Rodolphe Schvartz, Master student

What did your training at ENSA Normandie bring you?

I come from a technical baccalaureate in the field of architecture and construction, with a specialization STI2D AC (Science and Technique of Industry and Sustainable Development, option Architecture and Construction).

However, I chose to join ENSA Normandie because of its artistic and creative approach, which I had previously greatly missed. I found exactly what I was looking for in this school, while discovering many other disciplines. I had the opportunity to meet many people with their own visions of architecture and design, which allowed me to expand my horizons.

Moreover, thanks to the associative life, I was able to learn from colleagues as well as friends on various subjects, all thanks to the many different associations present in the School.

In short, ENSA Normandie allowed me to open my mind to all aspects of architectural thought, as well as to art and reflection in general.

What are your ambitions at the end of your degree?

In the short term, I would like to take the HMONP diploma in order to discover a wider dimension of the architectural profession. In the medium term, I wish to remain in the field of architecture, but to turn more towards the media. Media is a dimension that I was able to rediscover and deepen at ENSA Normandie, especially thanks to the radio REC (Radio Étudiante Culturelle).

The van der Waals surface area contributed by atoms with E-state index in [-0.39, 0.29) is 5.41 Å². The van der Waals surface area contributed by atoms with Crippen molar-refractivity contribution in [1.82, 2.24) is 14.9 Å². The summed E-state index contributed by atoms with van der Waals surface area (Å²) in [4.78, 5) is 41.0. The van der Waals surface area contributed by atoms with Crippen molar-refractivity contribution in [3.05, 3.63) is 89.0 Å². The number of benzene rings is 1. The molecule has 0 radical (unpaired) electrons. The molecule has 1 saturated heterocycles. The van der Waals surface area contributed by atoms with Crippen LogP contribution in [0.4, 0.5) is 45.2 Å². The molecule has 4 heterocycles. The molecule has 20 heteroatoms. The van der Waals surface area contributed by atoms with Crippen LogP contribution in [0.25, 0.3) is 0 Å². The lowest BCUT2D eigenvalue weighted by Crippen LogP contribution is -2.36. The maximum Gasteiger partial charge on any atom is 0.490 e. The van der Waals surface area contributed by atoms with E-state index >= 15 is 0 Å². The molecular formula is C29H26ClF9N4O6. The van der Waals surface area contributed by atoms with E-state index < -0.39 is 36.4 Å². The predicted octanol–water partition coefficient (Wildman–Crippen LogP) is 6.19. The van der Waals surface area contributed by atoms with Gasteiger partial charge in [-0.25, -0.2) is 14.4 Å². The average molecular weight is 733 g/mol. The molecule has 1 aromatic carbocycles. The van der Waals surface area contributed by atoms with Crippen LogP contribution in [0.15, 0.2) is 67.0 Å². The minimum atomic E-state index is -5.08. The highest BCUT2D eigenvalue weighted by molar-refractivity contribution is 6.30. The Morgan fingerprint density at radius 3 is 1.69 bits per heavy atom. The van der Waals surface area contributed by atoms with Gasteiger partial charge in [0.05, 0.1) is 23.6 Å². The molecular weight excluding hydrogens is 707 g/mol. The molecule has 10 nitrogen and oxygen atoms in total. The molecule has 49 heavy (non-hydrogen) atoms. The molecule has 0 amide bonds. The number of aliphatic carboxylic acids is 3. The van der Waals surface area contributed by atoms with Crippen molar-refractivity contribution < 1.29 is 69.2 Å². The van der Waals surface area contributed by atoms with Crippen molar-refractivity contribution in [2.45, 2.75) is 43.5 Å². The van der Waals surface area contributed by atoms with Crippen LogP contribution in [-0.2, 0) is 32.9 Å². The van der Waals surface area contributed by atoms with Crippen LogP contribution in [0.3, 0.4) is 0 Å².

Which teacher has had the greatest impact on you?

It's hard for me to pick just one teacher because I've met so many inspiring teachers and speakers throughout my studies. 

I would like to thank people who have played an important role in the functioning of our school, such as Jean-Charles Alzon, our carpenter, who taught me a lot about designing wooden parts and models. I could also tell you about Damien Renault, a doctoral student whom I met in a history class and with whom I have continued to talk regularly for several years.

However, if I had to choose one teacher in particular, I would say Judith Rotbart, a former teacher at the school. Her method of working and her pedagogy inspired me a lot, and I appreciated the way she taught me a part of design in architecture.

During this third semester of the project, we did not work from a site to finish with the design of a room or a piece of furniture. This method was done the other way around: we started with the furniture and ended with the site. This pedagogy allowed me to better understand the change of scale in design. This work experience was very formative for me and continues to be useful in my various current projects.